Supercritical mass: inside the new generation of coal-fired power plants
German coal-fired power plant RDK 8 employs ultra-supercritical technology to achieve record net thermal efficiency levels and reduce carbon emissions. Power Technology speaks to Michael Keroullé of GE Steam Power Systems to find out if this best-in-class technology could become the new norm in the industry.
In March, JP Morgan joined a growing list of US financial giants including Bank of America, Citigroup Morgan Stanley and Wells Fargo, that have pledged to stop or scale-back support for coal projects.
The venerable New York bank will no longer finance new coal mines around the world, end support for new coal-fired power plants in 'high income' Organisation for Economic Co-operation and Development (OECD) countries, and will only back coal-fired power plants that employ 'ultra-supercritical' technology that is more efficient than conventional systems.
In more advanced Western economies, cheap natural gas, tougher emissions standards and slowing global demand has hit the fossil fuel industry hard. Yet rapid industrialisation in developing nations such as China, India and East Asia means coal still has a significant role to play in the global energy mix and will continue to represent around 20% of the new capacity addition in the next ten years.
In the first nine months of last year, Chinese state-owned companies received initial or full approval to build 155 new coal power plants with a total capacity of 123GW, reports Greenpeace East Asia.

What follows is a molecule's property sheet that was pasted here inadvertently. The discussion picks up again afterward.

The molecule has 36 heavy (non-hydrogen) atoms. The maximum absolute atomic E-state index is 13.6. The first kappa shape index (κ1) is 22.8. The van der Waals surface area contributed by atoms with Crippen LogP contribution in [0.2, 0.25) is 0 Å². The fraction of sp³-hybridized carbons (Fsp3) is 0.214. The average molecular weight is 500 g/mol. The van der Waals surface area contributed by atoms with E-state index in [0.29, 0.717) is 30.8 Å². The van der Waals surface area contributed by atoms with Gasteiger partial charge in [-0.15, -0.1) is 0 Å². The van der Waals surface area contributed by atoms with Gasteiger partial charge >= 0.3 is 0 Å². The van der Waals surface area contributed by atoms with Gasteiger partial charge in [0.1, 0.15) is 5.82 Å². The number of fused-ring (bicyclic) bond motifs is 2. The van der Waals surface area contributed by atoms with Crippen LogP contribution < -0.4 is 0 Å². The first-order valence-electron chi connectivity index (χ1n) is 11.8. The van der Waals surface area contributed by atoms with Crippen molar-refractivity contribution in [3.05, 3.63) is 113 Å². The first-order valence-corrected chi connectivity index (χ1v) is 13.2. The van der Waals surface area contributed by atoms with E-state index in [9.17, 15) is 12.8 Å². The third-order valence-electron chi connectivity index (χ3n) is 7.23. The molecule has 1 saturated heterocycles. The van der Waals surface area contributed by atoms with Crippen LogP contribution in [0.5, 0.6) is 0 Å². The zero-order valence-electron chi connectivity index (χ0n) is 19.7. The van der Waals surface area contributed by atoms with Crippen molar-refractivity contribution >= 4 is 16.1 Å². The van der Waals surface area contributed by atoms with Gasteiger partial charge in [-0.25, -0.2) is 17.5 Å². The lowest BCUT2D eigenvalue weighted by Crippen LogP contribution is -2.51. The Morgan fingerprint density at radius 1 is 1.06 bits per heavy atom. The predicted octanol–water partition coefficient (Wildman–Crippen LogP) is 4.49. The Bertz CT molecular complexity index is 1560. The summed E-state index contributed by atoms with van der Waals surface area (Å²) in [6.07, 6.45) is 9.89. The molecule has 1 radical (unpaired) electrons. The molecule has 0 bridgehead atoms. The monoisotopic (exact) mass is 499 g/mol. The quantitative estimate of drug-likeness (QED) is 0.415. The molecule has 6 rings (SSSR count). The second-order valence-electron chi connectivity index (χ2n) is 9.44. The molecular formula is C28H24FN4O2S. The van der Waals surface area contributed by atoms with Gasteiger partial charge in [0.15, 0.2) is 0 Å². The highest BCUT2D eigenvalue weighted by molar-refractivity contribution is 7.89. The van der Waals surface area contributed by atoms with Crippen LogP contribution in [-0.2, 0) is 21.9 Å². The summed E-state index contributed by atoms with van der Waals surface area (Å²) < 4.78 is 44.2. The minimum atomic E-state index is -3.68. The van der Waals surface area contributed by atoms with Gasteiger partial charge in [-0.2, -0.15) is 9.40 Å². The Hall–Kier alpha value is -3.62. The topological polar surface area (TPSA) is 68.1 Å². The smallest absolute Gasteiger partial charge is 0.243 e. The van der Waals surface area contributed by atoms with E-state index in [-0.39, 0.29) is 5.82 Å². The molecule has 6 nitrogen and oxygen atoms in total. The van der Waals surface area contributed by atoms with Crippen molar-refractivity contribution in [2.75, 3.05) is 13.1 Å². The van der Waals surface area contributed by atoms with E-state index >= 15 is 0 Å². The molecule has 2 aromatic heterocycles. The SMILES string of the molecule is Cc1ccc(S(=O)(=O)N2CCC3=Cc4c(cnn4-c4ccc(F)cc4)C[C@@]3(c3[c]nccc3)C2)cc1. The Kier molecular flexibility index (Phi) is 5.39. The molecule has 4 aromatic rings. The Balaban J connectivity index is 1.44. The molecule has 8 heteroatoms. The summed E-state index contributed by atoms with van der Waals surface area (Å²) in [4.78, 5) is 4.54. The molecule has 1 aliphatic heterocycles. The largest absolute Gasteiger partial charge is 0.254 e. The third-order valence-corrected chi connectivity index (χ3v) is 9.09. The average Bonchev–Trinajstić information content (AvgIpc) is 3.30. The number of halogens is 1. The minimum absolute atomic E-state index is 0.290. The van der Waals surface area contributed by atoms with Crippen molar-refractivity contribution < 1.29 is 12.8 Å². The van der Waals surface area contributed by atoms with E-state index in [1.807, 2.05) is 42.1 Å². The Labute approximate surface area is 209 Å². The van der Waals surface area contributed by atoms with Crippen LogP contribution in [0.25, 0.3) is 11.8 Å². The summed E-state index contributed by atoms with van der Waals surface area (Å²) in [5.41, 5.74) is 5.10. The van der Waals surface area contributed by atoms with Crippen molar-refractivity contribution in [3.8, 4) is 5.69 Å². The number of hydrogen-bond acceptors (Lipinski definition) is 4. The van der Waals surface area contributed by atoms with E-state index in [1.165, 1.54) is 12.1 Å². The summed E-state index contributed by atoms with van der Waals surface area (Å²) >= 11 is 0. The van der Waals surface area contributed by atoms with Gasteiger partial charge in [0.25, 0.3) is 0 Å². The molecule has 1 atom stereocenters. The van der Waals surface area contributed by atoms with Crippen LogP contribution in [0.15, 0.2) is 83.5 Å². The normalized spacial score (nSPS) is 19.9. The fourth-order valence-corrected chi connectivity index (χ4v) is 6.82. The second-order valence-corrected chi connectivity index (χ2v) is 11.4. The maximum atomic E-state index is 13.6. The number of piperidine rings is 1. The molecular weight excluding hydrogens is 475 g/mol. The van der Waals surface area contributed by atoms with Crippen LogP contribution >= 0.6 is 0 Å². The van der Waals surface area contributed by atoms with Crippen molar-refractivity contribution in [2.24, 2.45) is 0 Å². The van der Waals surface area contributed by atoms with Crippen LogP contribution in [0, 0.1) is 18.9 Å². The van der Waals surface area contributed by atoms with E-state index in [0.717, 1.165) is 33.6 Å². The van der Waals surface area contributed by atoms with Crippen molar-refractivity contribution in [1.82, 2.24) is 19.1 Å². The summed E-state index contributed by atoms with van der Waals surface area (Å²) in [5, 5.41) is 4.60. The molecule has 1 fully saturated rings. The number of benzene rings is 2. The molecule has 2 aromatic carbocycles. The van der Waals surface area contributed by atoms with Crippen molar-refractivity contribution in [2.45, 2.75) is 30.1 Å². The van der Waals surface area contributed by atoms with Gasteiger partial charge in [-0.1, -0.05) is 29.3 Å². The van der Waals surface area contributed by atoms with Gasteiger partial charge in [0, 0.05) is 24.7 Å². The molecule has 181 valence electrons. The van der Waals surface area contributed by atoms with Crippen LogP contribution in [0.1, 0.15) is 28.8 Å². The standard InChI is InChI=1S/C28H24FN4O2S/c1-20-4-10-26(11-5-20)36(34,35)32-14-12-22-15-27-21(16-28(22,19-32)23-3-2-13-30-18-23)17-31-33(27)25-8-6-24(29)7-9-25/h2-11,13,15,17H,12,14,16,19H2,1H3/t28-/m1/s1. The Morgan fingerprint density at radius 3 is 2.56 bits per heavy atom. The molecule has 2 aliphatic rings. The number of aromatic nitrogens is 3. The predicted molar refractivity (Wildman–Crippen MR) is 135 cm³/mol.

"Coal plays an essential role in our global energy mix, particularly for power generation, but we need to use it efficiently and reduce its environmental footprint," wrote International Energy Agency (IEA) executive director Nobuo Tanaka and Coal Industry Advisory Board chairman Roger Wicks in an IEA report published in 2010. "The efficiency of converting coal into electricity matters: more efficient power plants use less fuel and emit less climate-damaging carbon dioxide."
World-beating efficiency: the RDK 8 coal-fired power plant
Ultra-supercritical technology that boosts conversion efficiency and reduces emissions is now fully proven and General Electric (GE), after its acquisition of the French multinational Alstom, is ideally placed to serve this growing market, having pioneered the technology at the RDK 8 coal-fired power plant in Karlsruhe, Germany.
Operated by German utility EnBW, the plant achieves 47.5% net thermal efficiency while producing 912MW of electricity, making it one of the world's most efficient hard coal-fired steam power plants.
"With ultra-supercritical steam power plants, we are contributing to raising the current average global efficiency rate of coal-fired power plants from 33% today to over 40%," says Michael Keroullé, head of commercial at GE power division, a subsidiary of US conglomerate GE.
"RDK 8 reduces specific CO2 emissions by 40% compared to the global average conventional coal-fired fleet and connecting the plant to Karlsruhe's district heating system boosts fuel utilisation to levels in excess of 60%. As efficiency increases, the fuel consumption lowers significantly per kW/h produced, improving plant operating and overall lifecycle costs.
"Large units like RDK8, using ultra-supercritical technology, also allow for greater operational flexibility, responding to another market reality − that of fast cycling and changing power demands − while also stabilising the grid."
Pressure to succeed: ultra-supercritical technology explained
RDK 8 employs ultra-supercritical steam technology, whereby the water pressure inside the plant's giant boiler reaches 4,400psi (300bars), more than is exerted when a bullet strikes a solid object.
Boiler mills crush coal down to a fine powder that turns into a fireball inside the boiler and heats the water above 1,112°F (600°C). At this temperature and pressure, the water becomes a 'supercritical' fluid in that it no longer has specific liquid and gas phases, but instead exhibits properties of both.